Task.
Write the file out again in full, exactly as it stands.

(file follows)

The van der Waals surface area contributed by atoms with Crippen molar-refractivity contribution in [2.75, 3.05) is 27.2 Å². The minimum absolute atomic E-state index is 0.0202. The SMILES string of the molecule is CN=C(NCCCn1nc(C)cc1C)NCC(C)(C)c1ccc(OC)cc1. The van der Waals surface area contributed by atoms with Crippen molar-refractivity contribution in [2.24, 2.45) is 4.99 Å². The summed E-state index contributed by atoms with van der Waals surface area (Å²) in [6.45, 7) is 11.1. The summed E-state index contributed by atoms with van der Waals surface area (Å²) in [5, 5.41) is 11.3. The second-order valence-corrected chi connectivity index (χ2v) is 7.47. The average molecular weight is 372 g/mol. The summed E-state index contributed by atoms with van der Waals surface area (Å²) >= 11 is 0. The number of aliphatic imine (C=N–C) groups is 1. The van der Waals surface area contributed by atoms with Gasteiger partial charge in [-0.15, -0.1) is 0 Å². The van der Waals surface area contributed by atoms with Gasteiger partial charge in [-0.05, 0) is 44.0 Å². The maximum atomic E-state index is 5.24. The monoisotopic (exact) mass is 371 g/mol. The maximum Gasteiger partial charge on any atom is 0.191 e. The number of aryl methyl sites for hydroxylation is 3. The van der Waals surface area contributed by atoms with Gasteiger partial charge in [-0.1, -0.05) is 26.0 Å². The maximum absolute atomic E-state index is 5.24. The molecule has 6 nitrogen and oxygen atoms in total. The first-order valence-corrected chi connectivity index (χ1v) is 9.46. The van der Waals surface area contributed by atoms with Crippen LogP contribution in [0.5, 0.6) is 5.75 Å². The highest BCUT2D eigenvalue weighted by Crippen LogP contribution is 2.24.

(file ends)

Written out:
The van der Waals surface area contributed by atoms with Crippen molar-refractivity contribution in [2.75, 3.05) is 27.2 Å². The minimum absolute atomic E-state index is 0.0202. The SMILES string of the molecule is CN=C(NCCCn1nc(C)cc1C)NCC(C)(C)c1ccc(OC)cc1. The van der Waals surface area contributed by atoms with Crippen molar-refractivity contribution in [2.24, 2.45) is 4.99 Å². The summed E-state index contributed by atoms with van der Waals surface area (Å²) in [6.45, 7) is 11.1. The summed E-state index contributed by atoms with van der Waals surface area (Å²) in [5, 5.41) is 11.3. The second-order valence-corrected chi connectivity index (χ2v) is 7.47. The average molecular weight is 372 g/mol. The summed E-state index contributed by atoms with van der Waals surface area (Å²) >= 11 is 0. The number of aliphatic imine (C=N–C) groups is 1. The van der Waals surface area contributed by atoms with Gasteiger partial charge in [-0.15, -0.1) is 0 Å². The van der Waals surface area contributed by atoms with Gasteiger partial charge in [-0.05, 0) is 44.0 Å². The maximum atomic E-state index is 5.24. The monoisotopic (exact) mass is 371 g/mol. The maximum Gasteiger partial charge on any atom is 0.191 e. The number of aryl methyl sites for hydroxylation is 3. The van der Waals surface area contributed by atoms with Gasteiger partial charge in [-0.1, -0.05) is 26.0 Å². The maximum absolute atomic E-state index is 5.24. The molecule has 6 nitrogen and oxygen atoms in total. The first-order valence-corrected chi connectivity index (χ1v) is 9.46. The van der Waals surface area contributed by atoms with Crippen LogP contribution in [0.5, 0.6) is 5.75 Å². The highest BCUT2D eigenvalue weighted by Crippen LogP contribution is 2.24.